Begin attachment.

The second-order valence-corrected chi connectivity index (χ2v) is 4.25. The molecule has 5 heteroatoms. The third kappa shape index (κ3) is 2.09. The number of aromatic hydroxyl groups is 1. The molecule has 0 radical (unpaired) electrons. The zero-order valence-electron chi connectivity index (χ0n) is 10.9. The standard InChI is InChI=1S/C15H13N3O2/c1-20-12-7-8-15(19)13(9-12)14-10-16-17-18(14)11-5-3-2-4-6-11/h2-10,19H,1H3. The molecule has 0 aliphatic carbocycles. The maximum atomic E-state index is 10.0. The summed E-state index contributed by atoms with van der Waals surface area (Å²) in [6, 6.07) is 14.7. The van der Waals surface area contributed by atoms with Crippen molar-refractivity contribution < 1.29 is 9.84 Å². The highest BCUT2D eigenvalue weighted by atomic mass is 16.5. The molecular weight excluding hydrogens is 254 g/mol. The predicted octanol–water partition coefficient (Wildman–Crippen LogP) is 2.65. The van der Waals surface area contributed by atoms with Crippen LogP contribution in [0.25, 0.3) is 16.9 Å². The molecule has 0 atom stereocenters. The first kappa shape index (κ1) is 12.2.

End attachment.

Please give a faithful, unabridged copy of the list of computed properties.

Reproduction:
The second-order valence-corrected chi connectivity index (χ2v) is 4.25. The molecule has 5 heteroatoms. The third kappa shape index (κ3) is 2.09. The number of aromatic hydroxyl groups is 1. The molecule has 0 radical (unpaired) electrons. The zero-order valence-electron chi connectivity index (χ0n) is 10.9. The standard InChI is InChI=1S/C15H13N3O2/c1-20-12-7-8-15(19)13(9-12)14-10-16-17-18(14)11-5-3-2-4-6-11/h2-10,19H,1H3. The molecule has 0 aliphatic carbocycles. The maximum atomic E-state index is 10.0. The summed E-state index contributed by atoms with van der Waals surface area (Å²) in [6, 6.07) is 14.7. The van der Waals surface area contributed by atoms with Crippen molar-refractivity contribution < 1.29 is 9.84 Å². The highest BCUT2D eigenvalue weighted by atomic mass is 16.5. The molecular weight excluding hydrogens is 254 g/mol. The predicted octanol–water partition coefficient (Wildman–Crippen LogP) is 2.65. The van der Waals surface area contributed by atoms with Crippen LogP contribution in [0.25, 0.3) is 16.9 Å². The molecule has 0 atom stereocenters. The first kappa shape index (κ1) is 12.2.